I don't know - something strikes me as distinctly ideological in this Obama debate. It reminds me of something Zizek said (I believe in Mapping Ideology, but Jodi will know) about left intellectuals in the West who were disappointed in their erstwhile counterparts in the East who allowed themselves to be hopeful about the demise of communism. I think the line was something like "there is something ideological in these Western intellectuals begrudging Eastern Europeans (what they, the Western leftists, already have) namely political freedoms and some consumer goods." I am quoting from memory but I think that gets the gist of it.

So aren't we here in the same place when we treat Obama like another Gore or Kerry. "We stand with those befuddled people who want an end - any end - to Bush/Cheney, but really..."

The ideological element (this is what I think Zizek might say if he were analyzing our discourse here) is in overlooking the racial element. Isn't there something ideological in our holding our noses at an election which means so much for the millions of descendants of slavery, just like Western socialists who held their noses at Eastern Europeans who (I think Zizek is amongst them) didn't know yet what to think of post-Communism?

Joe Clement


You are right that these are two incommensurate moments, but I do not think the second one is on target in the first place.

Where has Zizek said, effectively, "vote for Obama; don't shit in the middle of the parade"? The allusions to Kant, which Shaviro already made well before the election, weren't ever part of a suggestion for or against certain voting behaviors. Zizek didn't bring up Kant until after the election anyway. There the point was basically that Obama's victory and the energy behind it may be premised on a bunch of illusions, but we (on the Left) should both remain critical of Obama and turn to the former energy of his campaign (ready to return to cynicism at the drop of a hat) and say, "you want change, follow us."


>I also don't read Jane as letting us off the hook. I'm being unclear, though. It will be easier just to put this in terms of my own position: I knew full well that Obama was a neoliberal and had supported FISA etc. I viewed and view him as a better choice than McCain. This isn't cynical and it isn't support.

It sounds something like disavowal.

(But I voted for him too, so...)


Hi Jodi

It has been a while since I have commented. But I think the NR review gets some basic things right about Zizek. However broadly one defines a political act, Zizek often equates its authenticity with a certain demonstration of violence. One can point this out without it being a criticism. I personally do not think zizek is being ironic, or clever or disengenuous. But I also think he never really makes a cogent argument as to how one could sustain or accomplish the goals of a violent revolution - why does a Stalin always follow a Lenin?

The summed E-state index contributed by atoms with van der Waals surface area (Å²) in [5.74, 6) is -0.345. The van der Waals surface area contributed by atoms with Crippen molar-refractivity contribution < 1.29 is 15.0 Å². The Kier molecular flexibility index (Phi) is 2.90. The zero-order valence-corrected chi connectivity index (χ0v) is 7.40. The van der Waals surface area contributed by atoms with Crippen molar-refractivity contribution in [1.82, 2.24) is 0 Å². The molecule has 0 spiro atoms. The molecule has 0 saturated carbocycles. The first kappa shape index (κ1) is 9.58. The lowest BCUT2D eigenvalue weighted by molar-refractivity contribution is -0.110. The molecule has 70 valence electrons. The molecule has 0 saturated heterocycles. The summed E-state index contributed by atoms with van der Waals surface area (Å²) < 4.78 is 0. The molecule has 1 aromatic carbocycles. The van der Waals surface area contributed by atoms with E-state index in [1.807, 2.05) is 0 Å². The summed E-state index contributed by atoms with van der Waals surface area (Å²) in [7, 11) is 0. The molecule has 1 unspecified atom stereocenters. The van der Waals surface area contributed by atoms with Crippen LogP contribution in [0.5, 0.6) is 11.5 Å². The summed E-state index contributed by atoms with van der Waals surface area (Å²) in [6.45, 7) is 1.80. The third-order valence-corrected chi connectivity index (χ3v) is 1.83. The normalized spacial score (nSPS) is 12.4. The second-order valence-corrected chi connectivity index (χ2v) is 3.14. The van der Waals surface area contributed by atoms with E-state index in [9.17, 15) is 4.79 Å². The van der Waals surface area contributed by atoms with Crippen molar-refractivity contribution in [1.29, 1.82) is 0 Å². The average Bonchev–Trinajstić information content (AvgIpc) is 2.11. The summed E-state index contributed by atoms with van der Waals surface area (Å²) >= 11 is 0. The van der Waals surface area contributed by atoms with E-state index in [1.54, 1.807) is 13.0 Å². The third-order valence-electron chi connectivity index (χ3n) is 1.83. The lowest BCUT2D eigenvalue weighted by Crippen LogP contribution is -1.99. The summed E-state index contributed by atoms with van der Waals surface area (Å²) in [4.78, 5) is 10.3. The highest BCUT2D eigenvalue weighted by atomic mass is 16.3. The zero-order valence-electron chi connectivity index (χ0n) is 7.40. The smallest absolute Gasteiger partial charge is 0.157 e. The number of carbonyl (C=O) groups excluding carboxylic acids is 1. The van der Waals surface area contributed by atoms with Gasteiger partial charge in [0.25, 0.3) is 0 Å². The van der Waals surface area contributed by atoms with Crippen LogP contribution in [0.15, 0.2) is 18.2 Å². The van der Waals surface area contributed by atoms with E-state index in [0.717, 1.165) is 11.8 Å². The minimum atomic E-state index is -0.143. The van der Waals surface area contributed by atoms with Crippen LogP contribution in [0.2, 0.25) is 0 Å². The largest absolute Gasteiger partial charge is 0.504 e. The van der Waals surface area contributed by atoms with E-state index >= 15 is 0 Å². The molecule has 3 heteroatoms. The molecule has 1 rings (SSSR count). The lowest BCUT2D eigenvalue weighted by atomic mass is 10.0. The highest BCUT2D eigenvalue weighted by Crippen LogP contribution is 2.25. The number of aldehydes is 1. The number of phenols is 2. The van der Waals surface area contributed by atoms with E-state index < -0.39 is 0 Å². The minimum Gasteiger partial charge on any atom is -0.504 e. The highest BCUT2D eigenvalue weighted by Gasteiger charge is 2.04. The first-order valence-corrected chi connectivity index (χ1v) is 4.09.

Also, I have no idea whether Zizek is personally anti-semitic. In fact, i am inclined to believe he is not. But he repeatedly uses the cliche opposition of the Jews inability to give up the spectral supplement - as opposed to Christianity as the religion of Love. And the reviewer is correct that "the Jew" is one of several hack stereotypes that Zizek returns to repeatedly in order to clarify a larger point. Given that his big target is the neo-liberal post modern west, is the holocaust really the biggest or best example for him? The holocaust (along with the gulag, and the cultural revolution) is used by liberals to prevent us from considering more radical political projects - I think we get it by now. Personally, it gets annoying.

Jodi Dean

Hi Alain, good to hear from you. You are right that Zizek connects violence with the Act, but he also changes/complicates the notion of violence. So, subjective destitution is a kind of radical violence. But this does not mean machine guns and bombs. Also, Zizek often uses anti-Semitism as an example. He also repeats examples from Hitchcock movies. He doesn't often use the holocaust as an example.


I think the NR article is a better critique of Badiou than Zizek, and often it seems that when Zizek discusses the "event" or other such ideas he is just channeling Badiou. That having been said, populating the cartoon with caricatures of Hitler and Stalin is something Zizek enjoys very much.


I was pleased to see jane's contribution to this thread, esp. regarding Kirsch. I had been surprised that so many took his Zizek article seriously. I speak as someone with very little knowledge of Zizek (outside of blogs like this), but it seemed clear to me that the only purpose of such a piece in TNR is as one of their regular attacks on the Left. Content and accuracy are quite beside the point.

(Incidentally, I'd found myself persuaded by Shaviro's posts in favor of voting for Obama--and posted to that effect at my own blog--even though I agreed completely with jane's intervention in those threads. Can these be reconciled? My excuse, I guess, was that I don't see voting as much of a political act.)


Going back to Jodi's original comments on the Kirsch article - I was glad to read it, not because the NR article had made any serious points, but because her typically reflective, self critical comments helped me to think through the question of 'enjoyment of Zizek'; she made the Kirsch article an opportunity for thought - and that's always welcome.